London Docklands Inner City Redevelopment case study

Level: , Topic: Urban Environments, World Cities

Case study of inner city redevelopment: London Docklands

During 19th Century-port of London busiest in the world. Surrounding the docks were many industries using imported goods and high-density, poor quality housing (typical old inner-city area).
 In the 1950s-ships become bigger = unable to reach London’s docks.
 By 1970s, area became derelict, with few jobs, few services and poor living conditions. Many people forced to leave area to look for work + better quality of life. The was because traditional jobs in docks were lost (manual, unskilled, unreliable and poorly paid) and most housing was substandard-lacking basic amenities (services e.g. water, sewerage, electricity..) and located in poor-quality environment.


Amenities definition: A desirable or useful feature/facility of a building/place. e.g. basic services in housing like electricity, water, sewerage…
 In 1981, the London Docklands Development Corporation (LDDC) was set up to try to improve social, environmental and economic conditions of the area.
LDDC was given 3 main tasks:
1. Improve social conditions by creating new housing, creating new recreational facilities and improving shopping facilities.
2. Improve economic conditions by creating new jobs and improving the transport system (to and within area).
3. Improve environmental conditions by reclaiming derelict land, cleaning up the docks, planting trees and creating areas of open space (people like parks and peaceful green surroundings).
Derelict land: land that is damaged or abandoned and cannot be put to use until damage is repaired 
Reclaiming derelict land is: to recover land that has lost its productivity and to make it usable again
What improvements were made after 1981?
Social Improvements
1. Housing: 22,000 new homes created (many are former warehouses converted to luxury flats). 10,000 refurbished former terraced houses (Refurbish: to renovate and redecorate something esp. a building).
-In 1981 population= 40,000
-In 2000 population= 85,000
2. Services: several huge new shopping malls, a post-16 college and campus for new University of East London and leisure facilities: watersports marina, national indoor sports centre.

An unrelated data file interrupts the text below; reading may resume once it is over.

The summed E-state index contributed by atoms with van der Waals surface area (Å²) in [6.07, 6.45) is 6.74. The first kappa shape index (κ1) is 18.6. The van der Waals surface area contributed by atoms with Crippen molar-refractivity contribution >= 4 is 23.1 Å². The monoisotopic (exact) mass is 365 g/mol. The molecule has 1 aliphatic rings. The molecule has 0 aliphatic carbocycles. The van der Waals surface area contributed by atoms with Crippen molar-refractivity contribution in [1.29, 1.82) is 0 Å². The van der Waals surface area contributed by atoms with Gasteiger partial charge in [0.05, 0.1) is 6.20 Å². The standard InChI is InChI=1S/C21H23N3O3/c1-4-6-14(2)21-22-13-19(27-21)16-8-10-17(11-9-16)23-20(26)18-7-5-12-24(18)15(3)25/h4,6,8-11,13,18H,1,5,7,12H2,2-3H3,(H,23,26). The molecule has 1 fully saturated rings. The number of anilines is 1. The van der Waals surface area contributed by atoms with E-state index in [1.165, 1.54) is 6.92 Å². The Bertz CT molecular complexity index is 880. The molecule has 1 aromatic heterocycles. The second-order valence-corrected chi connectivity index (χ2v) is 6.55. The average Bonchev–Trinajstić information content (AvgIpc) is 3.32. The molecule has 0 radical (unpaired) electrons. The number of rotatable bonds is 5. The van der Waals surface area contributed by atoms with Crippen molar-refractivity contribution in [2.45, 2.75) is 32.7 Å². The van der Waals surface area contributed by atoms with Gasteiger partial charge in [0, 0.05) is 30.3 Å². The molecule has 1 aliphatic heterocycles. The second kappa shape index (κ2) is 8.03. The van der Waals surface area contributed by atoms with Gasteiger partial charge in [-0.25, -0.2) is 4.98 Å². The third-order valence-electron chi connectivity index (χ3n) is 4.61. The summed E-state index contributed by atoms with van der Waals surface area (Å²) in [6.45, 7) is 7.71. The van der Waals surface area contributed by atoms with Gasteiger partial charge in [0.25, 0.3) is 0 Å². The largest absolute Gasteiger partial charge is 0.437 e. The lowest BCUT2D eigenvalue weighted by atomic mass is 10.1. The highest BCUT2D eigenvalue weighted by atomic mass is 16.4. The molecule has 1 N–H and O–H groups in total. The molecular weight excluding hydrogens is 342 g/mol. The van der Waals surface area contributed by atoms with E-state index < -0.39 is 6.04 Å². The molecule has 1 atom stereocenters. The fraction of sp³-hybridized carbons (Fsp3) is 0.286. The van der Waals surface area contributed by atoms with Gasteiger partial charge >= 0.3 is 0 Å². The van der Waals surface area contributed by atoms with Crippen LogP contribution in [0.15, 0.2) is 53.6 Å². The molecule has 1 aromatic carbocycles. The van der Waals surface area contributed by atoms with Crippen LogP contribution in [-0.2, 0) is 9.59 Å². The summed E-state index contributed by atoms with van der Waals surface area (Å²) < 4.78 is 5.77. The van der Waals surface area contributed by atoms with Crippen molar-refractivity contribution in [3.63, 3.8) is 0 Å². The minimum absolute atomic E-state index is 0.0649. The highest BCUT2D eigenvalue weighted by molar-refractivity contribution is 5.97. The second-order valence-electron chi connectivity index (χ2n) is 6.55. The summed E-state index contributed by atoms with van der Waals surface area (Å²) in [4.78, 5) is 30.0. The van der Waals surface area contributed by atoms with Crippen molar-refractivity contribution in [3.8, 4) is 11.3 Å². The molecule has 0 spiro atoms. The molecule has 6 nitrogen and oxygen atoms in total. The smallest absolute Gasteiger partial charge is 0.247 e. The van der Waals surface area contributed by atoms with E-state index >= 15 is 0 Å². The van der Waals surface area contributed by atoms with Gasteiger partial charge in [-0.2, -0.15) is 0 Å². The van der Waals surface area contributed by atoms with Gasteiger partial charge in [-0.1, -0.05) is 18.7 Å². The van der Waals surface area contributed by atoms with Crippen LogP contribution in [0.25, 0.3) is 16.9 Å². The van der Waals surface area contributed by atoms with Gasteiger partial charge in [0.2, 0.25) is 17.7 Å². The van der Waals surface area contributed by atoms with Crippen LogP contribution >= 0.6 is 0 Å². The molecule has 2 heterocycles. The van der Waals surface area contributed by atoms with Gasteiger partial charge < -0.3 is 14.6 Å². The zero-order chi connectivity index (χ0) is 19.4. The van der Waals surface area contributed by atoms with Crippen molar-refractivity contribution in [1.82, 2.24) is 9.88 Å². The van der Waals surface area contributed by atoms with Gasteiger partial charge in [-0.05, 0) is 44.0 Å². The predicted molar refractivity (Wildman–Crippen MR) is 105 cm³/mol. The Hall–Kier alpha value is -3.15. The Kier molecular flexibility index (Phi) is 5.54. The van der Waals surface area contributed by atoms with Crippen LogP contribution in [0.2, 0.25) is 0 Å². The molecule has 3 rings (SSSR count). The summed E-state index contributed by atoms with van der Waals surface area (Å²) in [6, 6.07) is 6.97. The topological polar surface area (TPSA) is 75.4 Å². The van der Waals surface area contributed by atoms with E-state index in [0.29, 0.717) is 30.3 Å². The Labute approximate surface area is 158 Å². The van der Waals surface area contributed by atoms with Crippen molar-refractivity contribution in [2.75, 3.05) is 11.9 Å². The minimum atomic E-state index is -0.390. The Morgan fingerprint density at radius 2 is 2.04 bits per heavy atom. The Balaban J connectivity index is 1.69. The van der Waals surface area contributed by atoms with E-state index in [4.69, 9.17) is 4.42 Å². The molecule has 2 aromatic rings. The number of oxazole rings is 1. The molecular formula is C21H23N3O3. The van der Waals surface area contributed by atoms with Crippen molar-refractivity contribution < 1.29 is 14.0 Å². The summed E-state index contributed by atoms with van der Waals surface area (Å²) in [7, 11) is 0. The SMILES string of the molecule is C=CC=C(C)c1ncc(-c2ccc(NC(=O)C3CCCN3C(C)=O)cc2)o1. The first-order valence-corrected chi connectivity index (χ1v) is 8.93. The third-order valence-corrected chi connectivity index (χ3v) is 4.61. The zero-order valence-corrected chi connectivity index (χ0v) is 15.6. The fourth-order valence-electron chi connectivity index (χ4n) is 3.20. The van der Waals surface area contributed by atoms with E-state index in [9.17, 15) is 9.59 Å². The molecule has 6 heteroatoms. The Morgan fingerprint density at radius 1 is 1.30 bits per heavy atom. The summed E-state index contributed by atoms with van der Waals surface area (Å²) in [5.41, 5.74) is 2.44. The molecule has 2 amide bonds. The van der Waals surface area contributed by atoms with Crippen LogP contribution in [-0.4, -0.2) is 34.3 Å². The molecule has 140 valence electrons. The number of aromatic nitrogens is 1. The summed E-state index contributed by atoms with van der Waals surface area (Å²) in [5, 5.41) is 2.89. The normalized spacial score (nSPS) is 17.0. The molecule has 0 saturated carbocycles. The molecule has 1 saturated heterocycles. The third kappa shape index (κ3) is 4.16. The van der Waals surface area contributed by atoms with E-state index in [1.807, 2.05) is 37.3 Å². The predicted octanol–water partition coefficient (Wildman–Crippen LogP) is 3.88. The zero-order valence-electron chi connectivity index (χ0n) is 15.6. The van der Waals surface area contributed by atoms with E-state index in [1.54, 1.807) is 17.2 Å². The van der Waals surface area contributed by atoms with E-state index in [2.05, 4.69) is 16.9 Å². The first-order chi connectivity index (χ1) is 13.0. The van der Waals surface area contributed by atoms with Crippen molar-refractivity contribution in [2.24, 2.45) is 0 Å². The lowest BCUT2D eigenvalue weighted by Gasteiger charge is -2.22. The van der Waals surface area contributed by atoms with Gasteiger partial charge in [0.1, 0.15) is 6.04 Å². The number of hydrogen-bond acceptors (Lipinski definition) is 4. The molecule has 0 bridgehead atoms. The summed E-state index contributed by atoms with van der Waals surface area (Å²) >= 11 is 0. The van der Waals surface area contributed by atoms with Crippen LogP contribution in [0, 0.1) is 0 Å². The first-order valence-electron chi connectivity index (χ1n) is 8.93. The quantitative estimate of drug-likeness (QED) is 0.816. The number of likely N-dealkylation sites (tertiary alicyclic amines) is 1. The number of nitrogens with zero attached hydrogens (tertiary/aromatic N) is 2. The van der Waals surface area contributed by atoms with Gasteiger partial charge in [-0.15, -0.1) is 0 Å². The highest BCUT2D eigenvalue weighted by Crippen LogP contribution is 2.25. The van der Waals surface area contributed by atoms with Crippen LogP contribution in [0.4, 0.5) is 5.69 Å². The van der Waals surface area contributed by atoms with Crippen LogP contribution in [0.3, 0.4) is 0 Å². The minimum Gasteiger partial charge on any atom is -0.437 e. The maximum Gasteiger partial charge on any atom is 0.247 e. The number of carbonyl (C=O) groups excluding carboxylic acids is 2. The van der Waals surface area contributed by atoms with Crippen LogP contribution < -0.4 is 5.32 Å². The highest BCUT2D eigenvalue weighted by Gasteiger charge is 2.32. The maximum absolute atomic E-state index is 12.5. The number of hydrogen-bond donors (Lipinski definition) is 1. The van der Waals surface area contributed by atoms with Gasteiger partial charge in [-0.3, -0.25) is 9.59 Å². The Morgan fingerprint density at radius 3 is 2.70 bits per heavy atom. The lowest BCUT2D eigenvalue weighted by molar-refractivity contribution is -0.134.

Economic Improvements1. Employment

number of jobs increased, In 1981= 27,000  In 2000= 90,000.

-many new firms and financial institutions e.g. Stock Exchange, ITV Studios, newspaper offices.

-many high-rise office blocks, esp. at Canary Wharf.

2. Transport

-Docklands Light Railway links area with central London.

-Jubilee Line Underground extension.

-City Airport.

-Many new roads, including M11 link.

Environmental Improvements
-750 hectares of derelict land reclaimed.
-200,000 trees planted.
-130 hectares of open space created.
However, remember that not everyone was happy about the changes, because not everybody benefited:Negative effects on the local people:
—New jobs went to people living outside the area, as local people did not have the technical skills (a lot of new jobs created were in finance/media industries–using high tech equipment–local people not skilled enough to do these types of jobs).
–A lot of new housing far too expensive for locals.
–More money was spent on providing infrastructure (expensive offices + houses) and a clean environment for office workers; than on services (e.g. hospitals and care for elderly, health + educational facilities for local people).
–Noise + air pollution (dust) from the building.
–Prices in area generally increased (e.g. in shops, bars etc.) –Newcomers were wealthy, causing local shop and recreational prices to rise.
–Newcomers did not mix with local people–tension–causing a breakdown of East Ender’s community.


Leave a Reply